Yesterday, a haze of smoke hung over Cheyenne, even though we're probably about 60-70 miles from the nearest raging wildfire. The sunsets are blood orange red. The news reporters post satellite photos of the plumes of smoke coming off the mountains, blowing eastward. The National Weather Service issued a special statement about the smoke, and the city warned against exercising outdoors.
Even though I’m not particularly sensitive, yesterday I felt my eyes and lungs burn at times. I chose to do my ride inside at the YMCA instead of out on the roads in the haze.
According to InciWeb this morning, there are 141,783 acres – 221.5 square miles -- of active wildfires just in Wyoming, with many more fires burning throughout the state. This is an area nearly the size of Chicago.
The fires in Wyoming understandably don’t get as much national news as the fires threatening more populous areas like Colorado Springs, but there are still many in those mountains at risk of losing their homes and dreams. I’ve been watching the news on the Arapaho fire closely as it’s far too close to a place I love and where I know two wonderful people who run a bed and breakfast. Over in the Snowy Range, Woods Landing has been evacuated, the fire threatening, but not destroying, its historic bar/restaurant and dance hall.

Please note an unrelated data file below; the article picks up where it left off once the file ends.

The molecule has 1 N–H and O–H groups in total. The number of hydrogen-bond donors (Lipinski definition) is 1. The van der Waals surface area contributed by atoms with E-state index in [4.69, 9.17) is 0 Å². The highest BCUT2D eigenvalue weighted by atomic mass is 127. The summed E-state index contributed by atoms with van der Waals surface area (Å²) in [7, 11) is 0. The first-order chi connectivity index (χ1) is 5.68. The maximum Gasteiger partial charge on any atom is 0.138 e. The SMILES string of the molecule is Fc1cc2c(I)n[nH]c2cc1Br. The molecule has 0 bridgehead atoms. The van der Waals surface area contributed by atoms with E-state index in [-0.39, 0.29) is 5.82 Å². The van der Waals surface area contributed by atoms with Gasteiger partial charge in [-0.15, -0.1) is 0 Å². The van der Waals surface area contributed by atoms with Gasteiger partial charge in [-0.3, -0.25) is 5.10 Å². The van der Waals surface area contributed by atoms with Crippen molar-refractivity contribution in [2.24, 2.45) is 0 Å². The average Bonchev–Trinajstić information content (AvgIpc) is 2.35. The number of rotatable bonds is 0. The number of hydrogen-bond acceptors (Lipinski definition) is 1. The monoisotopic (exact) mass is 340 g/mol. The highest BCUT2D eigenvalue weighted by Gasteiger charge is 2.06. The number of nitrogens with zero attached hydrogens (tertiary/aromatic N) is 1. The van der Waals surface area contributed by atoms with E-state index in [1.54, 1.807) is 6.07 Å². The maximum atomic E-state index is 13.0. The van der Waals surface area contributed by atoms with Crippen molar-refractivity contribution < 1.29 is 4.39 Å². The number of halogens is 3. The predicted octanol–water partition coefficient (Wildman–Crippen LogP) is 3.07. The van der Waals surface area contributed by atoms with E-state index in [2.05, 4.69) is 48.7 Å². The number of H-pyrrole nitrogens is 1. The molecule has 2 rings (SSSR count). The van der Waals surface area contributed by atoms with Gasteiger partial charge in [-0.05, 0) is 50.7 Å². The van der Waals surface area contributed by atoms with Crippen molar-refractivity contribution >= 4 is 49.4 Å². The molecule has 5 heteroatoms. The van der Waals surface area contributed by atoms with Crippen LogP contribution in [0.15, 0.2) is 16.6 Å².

Out here, we’ve known the West would go kawoosh at some point. For years, we’ve seen the beetle kill march down the mountainsides, turning green to reddish brown. It’s been heartbreaking, and we’ve known it was dangerous. We knew it would happen sometime. This must be the year.